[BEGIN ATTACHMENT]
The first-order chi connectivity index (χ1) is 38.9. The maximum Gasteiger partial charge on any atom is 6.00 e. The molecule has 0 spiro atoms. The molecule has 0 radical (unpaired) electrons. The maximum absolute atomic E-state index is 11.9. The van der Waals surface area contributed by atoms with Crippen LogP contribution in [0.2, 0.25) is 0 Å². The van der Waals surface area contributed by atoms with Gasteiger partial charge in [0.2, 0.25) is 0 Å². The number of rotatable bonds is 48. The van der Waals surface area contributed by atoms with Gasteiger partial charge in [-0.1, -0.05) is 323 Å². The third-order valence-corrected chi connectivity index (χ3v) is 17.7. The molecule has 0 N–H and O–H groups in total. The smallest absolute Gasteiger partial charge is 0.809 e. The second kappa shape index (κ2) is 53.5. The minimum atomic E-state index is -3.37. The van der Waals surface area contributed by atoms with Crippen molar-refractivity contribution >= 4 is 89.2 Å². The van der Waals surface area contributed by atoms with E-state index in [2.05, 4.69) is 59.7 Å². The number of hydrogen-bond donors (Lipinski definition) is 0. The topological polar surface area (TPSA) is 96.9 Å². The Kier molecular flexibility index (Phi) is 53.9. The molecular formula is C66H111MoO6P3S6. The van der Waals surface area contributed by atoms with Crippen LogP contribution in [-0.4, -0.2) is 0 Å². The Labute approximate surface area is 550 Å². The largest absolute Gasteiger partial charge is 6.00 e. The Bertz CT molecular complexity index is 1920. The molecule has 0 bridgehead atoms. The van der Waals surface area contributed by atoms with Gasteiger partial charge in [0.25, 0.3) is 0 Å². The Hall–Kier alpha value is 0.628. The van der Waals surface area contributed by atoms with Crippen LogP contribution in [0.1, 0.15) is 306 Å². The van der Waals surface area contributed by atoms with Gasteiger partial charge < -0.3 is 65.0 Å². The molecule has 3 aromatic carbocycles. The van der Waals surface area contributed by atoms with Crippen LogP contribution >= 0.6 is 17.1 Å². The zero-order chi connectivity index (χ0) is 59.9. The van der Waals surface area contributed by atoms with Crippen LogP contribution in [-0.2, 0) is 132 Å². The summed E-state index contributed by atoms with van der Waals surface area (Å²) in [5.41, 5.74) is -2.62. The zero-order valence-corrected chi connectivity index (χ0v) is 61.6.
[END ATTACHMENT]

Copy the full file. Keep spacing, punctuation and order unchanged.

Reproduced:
The first-order chi connectivity index (χ1) is 38.9. The maximum Gasteiger partial charge on any atom is 6.00 e. The molecule has 0 spiro atoms. The molecule has 0 radical (unpaired) electrons. The maximum absolute atomic E-state index is 11.9. The van der Waals surface area contributed by atoms with Crippen LogP contribution in [0.2, 0.25) is 0 Å². The van der Waals surface area contributed by atoms with Gasteiger partial charge in [0.2, 0.25) is 0 Å². The number of rotatable bonds is 48. The van der Waals surface area contributed by atoms with Gasteiger partial charge in [-0.1, -0.05) is 323 Å². The third-order valence-corrected chi connectivity index (χ3v) is 17.7. The molecule has 0 N–H and O–H groups in total. The smallest absolute Gasteiger partial charge is 0.809 e. The second kappa shape index (κ2) is 53.5. The minimum atomic E-state index is -3.37. The van der Waals surface area contributed by atoms with Crippen molar-refractivity contribution >= 4 is 89.2 Å². The van der Waals surface area contributed by atoms with E-state index in [2.05, 4.69) is 59.7 Å². The number of hydrogen-bond donors (Lipinski definition) is 0. The topological polar surface area (TPSA) is 96.9 Å². The Kier molecular flexibility index (Phi) is 53.9. The molecular formula is C66H111MoO6P3S6. The van der Waals surface area contributed by atoms with Crippen LogP contribution in [-0.4, -0.2) is 0 Å². The Labute approximate surface area is 550 Å². The largest absolute Gasteiger partial charge is 6.00 e. The Bertz CT molecular complexity index is 1920. The molecule has 0 bridgehead atoms. The van der Waals surface area contributed by atoms with Gasteiger partial charge in [0.25, 0.3) is 0 Å². The Hall–Kier alpha value is 0.628. The van der Waals surface area contributed by atoms with Crippen LogP contribution in [0.1, 0.15) is 306 Å². The van der Waals surface area contributed by atoms with Gasteiger partial charge < -0.3 is 65.0 Å². The molecule has 3 aromatic carbocycles. The van der Waals surface area contributed by atoms with Crippen LogP contribution >= 0.6 is 17.1 Å². The zero-order chi connectivity index (χ0) is 59.9. The van der Waals surface area contributed by atoms with Crippen LogP contribution in [-0.2, 0) is 132 Å². The summed E-state index contributed by atoms with van der Waals surface area (Å²) in [5.41, 5.74) is -2.62. The zero-order valence-corrected chi connectivity index (χ0v) is 61.6.